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  1. #1
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    Riso RP3700, code G256-paper jam near exit

    RP3700 was running fine and paper jam G256 code came up. As there was no obvious jam I turned it off and on a couple of times and it resumed printing but only foe a few copies. Same code displayed, and again no jammed paper anywhere. Reset it again and jam code is still there. Icon on panel indicates jam is near paper exit.
    I have come across this question a few times but never seen the answer. In the past I have had this code for no apparent reason and it has always resolved by either hitting the ok button or pulling the print cylinder out and pushing it back again, and then hitting the ok button.Anyone have any ideas?


  2. #2
    Just a fellow wanderer 2,500+ Posts Iowatech's Avatar
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    Re: Riso RP3700, code G256-paper jam near exit

    Quote Originally Posted by Philh View Post
    RP3700 was running fine and paper jam G256 code came up. As there was no obvious jam I turned it off and on a couple of times and it resumed printing but only foe a few copies. Same code displayed, and again no jammed paper anywhere. Reset it again and jam code is still there. Icon on panel indicates jam is near paper exit.
    I have come across this question a few times but never seen the answer. In the past I have had this code for no apparent reason and it has always resolved by either hitting the ok button or pulling the print cylinder out and pushing it back again, and then hitting the ok button.Anyone have any ideas?
    Is there any chance you could show us a picture of what the machine is printing when that error occurs?

    If not, here's my best guess: what is being printed by the machine has too much ink coverage and a temporary drum wrap is occurring. The print will stick to the drum then for exactly one revolution and then be deposited in the receiving tray, leaving no visual evidence of a jam in the machine. If that does turn out to be the case, try reducing the image being printed so that the blank part of the print that comes out of the machine first is larger (maybe a quarter to a half an inch, or five to thirteen millimeters of blank space). That usually will take care of that sort of problem.


  3. #3
    Technician Tonersniffer's Avatar
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    Re: Riso RP3700, code G256-paper jam near exit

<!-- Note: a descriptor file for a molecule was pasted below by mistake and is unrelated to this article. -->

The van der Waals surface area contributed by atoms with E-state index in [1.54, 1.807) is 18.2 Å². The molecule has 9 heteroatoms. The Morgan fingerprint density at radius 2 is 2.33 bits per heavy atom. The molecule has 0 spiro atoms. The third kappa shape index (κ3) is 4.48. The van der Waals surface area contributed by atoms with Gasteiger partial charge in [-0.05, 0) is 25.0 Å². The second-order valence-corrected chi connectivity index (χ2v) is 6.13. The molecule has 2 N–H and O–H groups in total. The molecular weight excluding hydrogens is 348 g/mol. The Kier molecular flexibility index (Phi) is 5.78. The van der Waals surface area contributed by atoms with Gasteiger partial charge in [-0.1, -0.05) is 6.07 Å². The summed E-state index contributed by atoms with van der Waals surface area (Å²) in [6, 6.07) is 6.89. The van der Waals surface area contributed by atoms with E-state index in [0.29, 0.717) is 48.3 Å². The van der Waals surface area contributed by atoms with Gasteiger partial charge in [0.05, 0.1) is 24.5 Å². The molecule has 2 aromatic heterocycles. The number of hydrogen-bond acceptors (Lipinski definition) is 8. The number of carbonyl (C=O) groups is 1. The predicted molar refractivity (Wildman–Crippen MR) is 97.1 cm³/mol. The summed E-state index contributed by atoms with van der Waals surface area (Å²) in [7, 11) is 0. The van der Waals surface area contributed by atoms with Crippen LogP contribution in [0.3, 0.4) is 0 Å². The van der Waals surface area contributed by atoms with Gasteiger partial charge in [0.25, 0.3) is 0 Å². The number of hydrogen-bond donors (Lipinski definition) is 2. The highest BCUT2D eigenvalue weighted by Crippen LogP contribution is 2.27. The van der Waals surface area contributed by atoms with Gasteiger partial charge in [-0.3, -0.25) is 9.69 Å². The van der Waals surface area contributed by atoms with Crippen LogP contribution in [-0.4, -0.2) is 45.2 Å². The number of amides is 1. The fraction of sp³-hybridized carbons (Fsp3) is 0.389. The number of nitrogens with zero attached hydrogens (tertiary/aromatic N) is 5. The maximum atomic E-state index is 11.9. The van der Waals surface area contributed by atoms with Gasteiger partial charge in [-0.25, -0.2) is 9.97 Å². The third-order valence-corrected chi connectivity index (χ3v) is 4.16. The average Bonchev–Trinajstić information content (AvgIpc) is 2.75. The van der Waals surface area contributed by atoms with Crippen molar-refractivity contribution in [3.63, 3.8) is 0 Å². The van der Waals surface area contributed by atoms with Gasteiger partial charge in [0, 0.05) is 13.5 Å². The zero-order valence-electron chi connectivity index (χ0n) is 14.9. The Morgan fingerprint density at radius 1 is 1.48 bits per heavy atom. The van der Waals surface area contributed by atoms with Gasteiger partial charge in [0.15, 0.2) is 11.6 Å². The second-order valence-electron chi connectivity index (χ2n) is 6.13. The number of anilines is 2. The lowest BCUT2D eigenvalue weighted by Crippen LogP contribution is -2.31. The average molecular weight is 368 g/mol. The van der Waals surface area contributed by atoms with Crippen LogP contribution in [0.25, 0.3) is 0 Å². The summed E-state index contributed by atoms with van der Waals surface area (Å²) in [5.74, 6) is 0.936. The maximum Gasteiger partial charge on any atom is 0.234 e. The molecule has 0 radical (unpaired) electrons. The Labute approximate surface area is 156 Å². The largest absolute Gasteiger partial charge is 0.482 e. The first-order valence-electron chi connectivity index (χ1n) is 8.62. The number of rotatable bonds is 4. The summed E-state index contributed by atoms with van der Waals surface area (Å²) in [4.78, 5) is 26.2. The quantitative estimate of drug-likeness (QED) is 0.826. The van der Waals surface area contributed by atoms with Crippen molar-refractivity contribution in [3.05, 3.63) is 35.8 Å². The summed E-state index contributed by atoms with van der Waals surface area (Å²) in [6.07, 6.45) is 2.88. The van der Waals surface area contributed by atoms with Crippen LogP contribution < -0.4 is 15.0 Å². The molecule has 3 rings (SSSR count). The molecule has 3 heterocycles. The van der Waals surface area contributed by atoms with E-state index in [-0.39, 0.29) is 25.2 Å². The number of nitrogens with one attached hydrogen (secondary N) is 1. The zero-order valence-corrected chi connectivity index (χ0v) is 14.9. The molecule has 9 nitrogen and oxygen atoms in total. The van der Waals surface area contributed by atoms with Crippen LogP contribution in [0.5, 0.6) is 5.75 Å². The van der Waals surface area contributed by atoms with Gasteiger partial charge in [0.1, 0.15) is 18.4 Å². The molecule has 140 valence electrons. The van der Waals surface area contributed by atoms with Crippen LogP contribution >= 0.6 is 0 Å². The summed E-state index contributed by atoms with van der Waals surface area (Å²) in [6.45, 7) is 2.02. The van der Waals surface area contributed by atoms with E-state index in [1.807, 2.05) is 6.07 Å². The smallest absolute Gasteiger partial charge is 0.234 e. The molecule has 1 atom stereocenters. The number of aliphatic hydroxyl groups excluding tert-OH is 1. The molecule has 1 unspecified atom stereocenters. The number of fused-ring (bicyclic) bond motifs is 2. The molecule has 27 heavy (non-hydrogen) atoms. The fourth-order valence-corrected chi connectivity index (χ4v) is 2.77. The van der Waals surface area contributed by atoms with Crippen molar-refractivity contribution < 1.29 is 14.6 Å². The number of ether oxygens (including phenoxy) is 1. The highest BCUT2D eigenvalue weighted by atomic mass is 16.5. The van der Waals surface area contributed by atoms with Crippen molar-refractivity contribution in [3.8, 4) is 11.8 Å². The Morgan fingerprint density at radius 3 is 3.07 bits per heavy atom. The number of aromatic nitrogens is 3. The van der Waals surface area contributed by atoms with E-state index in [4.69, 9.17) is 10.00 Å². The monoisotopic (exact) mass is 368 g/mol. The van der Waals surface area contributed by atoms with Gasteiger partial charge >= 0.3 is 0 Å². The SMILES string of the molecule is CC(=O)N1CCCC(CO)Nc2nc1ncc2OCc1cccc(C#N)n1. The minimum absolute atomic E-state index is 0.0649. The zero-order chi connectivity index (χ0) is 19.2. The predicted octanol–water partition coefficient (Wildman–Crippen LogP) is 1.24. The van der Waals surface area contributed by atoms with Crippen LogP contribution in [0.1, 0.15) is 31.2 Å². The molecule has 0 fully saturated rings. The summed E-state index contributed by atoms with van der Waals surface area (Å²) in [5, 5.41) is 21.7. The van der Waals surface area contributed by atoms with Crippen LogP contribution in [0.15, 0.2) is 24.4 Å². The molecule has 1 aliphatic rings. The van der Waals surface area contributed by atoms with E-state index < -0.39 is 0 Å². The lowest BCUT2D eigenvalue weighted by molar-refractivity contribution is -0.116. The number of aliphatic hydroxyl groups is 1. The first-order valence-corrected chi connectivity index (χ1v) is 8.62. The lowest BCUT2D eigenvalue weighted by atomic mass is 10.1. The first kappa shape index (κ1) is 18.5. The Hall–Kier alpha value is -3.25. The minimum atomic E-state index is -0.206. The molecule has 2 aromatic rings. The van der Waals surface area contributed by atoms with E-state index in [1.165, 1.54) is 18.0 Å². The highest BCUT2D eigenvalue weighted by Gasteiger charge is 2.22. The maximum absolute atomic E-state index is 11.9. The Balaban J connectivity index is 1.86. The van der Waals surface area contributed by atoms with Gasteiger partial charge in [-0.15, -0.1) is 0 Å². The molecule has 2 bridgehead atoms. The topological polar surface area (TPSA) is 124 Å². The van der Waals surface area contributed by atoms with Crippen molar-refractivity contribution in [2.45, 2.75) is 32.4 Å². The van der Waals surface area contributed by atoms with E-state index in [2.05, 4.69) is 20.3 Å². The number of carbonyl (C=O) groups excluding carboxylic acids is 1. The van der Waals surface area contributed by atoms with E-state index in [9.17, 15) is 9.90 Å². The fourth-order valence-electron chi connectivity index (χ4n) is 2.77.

I guessing you need to clean the sensor in the exit transport bed. see attachment.

    Hope this helps

    Tonersniffer

    Attached Files Attached Files

  4. #4
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    Re: Riso RP3700, code G256-paper jam near exit

    I have found the cause - At the delivery (receiving) end of the machine there are two black transfer sensor belts about 1/2" wide which are spring loaded onto a small shaft with guide pulleys. One of these had slipped sideways and was not seated properly on the pulley, so the 2 belts were not in parallel with each other. Maybe the belt was put out of alignment with a manilla 6x9 envelope which had been running at the time?
    Anyway, once I positioned that belt correctly the code instantly disappeared and everything ran fine again. I still do not understand how it sensed a jam as the belts were still transporting despite there being nothing to actually transport at that stage?

    Anyway, thanks for the suggestions which were very valid. Must admit I did not think about the excess ink possibility causing sticking for 1 revolution. This is a great forum and I have learned a lot from it just by reading the posts on copiers and digital duplicators.


  5. #5
    Just a fellow wanderer 2,500+ Posts Iowatech's Avatar
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    Re: Riso RP3700, code G256-paper jam near exit

    Quote Originally Posted by Philh View Post
    I have found the cause - At the delivery (receiving) end of the machine there are two black transfer sensor belts about 1/2" wide which are spring loaded onto a small shaft with guide pulleys. One of these had slipped sideways and was not seated properly on the pulley, so the 2 belts were not in parallel with each other. Maybe the belt was put out of alignment with a manilla 6x9 envelope which had been running at the time?
    Anyway, once I positioned that belt correctly the code instantly disappeared and everything ran fine again. I still do not understand how it sensed a jam as the belts were still transporting despite there being nothing to actually transport at that stage?

    Anyway, thanks for the suggestions which were very valid. Must admit I did not think about the excess ink possibility causing sticking for 1 revolution. This is a great forum and I have learned a lot from it just by reading the posts on copiers and digital duplicators.
    Thanks for letting us know the fix!

    The timers that tell the machine whether a print has exited the machine or it jammed are pretty strict, so I'd guess the problem belt was slowing the prints down and that was what triggered the jam condition.

    If the belt was the only thing that was out of alignment, it very well could have been the envelopes. On some envelopes, the outside corners are folded down and can catch in the vents as they come out of the machine. That can cause the envelope to get under the belt and pop it off the pulley.


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